Artificial robot skin has been of great interest to scientists since the early days of robotics. The goal was to enable robots with a sense of touch similar to that of humans, allowing robots to be fully physically interactive and adequately safe to be near humans.
However, the development of such artificial robot skin systems was challenging, as it involved a large number of spatially distributed discrete sensors and transmission of a large amount of data. With the new development of skin cells, dynamic routing, and load balancing, robots can now sense like humans.
A team of robotics scientists at the Technical University of Munich (TUM), Germany, has developed an autonomous humanoid robot named H-1 Robot with full-body artificial skin, making it capable of sensing its own body and surroundings.
The biologically-inspired, synthetic skin, coupled with control algorithms, is made up of hexagonal cells that are about one inch in diameter (which is close to a two-euro coin). Each one of the hexagonal cells consists of a microprocessor and sensors, which help detect contact, acceleration, proximity, and temperature.
Created by Prof. Gordon Cheng and his team, the artificial skin covers the soles of the feet of the H-1 Robot. IEEE published the research in the journal Proceedings.
Notably, Gordon Cheng developed the skin cells ten years ago; however, the biggest obstacle in developing robot skin was computing capacity. Human skin has around five million receptors, and it has been a challenge to recreate it in robots. The previous systems quickly overload with data from just a few hundred sensors.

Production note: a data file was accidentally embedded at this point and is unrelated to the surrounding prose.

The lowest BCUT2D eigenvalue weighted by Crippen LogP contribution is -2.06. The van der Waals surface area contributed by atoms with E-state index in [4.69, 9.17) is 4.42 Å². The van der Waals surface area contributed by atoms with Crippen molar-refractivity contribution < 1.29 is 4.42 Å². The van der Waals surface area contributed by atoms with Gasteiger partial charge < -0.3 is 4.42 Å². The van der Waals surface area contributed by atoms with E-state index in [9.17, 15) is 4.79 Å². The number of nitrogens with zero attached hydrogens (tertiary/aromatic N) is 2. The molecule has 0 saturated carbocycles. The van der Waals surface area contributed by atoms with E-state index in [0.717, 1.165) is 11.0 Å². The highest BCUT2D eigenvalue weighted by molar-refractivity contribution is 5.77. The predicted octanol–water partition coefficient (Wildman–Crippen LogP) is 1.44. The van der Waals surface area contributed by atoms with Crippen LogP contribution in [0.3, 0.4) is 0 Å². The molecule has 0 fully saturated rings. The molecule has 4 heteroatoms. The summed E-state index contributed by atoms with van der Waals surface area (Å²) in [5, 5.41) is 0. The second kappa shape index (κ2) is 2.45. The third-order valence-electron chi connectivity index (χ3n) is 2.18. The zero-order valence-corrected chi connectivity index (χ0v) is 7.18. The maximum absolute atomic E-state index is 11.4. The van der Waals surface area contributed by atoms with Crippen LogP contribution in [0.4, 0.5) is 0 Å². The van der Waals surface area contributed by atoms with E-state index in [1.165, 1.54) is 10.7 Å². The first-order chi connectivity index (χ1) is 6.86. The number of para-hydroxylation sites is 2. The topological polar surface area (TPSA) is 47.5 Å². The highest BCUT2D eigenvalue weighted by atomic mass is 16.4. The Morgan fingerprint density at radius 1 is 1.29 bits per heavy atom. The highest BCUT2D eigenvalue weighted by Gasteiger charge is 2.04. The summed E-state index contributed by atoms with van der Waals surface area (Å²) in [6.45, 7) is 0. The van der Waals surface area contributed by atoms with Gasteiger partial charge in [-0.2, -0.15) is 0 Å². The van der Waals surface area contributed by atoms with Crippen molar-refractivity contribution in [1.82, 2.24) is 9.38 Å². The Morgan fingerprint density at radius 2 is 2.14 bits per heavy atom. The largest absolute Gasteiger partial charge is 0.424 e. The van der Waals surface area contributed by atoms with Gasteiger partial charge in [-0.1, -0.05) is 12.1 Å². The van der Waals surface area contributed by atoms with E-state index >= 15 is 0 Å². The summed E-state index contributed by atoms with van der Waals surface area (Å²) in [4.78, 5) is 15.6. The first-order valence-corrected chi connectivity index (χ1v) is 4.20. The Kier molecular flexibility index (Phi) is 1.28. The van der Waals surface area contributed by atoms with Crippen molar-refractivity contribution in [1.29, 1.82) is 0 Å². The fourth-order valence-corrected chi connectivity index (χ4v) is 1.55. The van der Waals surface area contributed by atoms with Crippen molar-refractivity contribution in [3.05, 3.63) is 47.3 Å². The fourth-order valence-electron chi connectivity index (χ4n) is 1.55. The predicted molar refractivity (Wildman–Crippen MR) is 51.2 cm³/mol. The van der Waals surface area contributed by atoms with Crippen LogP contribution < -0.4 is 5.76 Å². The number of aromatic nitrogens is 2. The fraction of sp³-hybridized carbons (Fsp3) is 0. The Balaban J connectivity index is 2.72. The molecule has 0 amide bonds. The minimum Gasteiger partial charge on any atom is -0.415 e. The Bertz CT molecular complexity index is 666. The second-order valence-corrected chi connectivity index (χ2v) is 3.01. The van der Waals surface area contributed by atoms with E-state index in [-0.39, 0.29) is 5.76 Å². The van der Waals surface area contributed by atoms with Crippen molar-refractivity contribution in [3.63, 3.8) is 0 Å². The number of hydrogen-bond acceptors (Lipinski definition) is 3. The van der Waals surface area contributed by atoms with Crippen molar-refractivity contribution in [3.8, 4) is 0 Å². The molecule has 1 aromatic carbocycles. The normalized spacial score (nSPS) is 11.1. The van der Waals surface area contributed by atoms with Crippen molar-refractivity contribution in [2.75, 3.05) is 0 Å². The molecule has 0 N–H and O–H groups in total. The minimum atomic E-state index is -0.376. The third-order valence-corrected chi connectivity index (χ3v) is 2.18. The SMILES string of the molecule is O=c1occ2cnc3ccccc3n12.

To solve this problem, Cheng and his team at TUM decided not to monitor the skin regularly, but rather with an event-based system. It reduces the processing effort by up to 90 percent. The individual cells transmit data from sensors only when values change. It is similar to the way the human nervous system works.
With their event-based approach, Cheng and his team have successfully applied artificial skin to a human-size autonomous robot that doesn’t require any computation externally.
The H-1 Robot is mounted with 1260 cells (ie, more than 13000 sensors) on its upper body, legs, arms, and the soles of its feet. With its sensitive feet, H-1 can respond to uneven floor surfaces and also balance on one leg. With its unique skin, the H-1 can even hug a person safely. When it hugs a human, its sensors calculate the correct movements to make and how and where to exert the correct pressures.
Gordon Cheng said, “With its special skin, the H-1 can even hug a person safely. Robots can exert forces that would seriously injure a human being. During a hug, two bodies are touching in many different places. The robot must use this complex information to calculate the precise movements and exert the correct contact pressures. It may not be important for industrial applications. But in areas such as nursing care, robots must be designed for very close contact with people.”
The team is now working on creating smaller sensor cells which could be produced in bulk.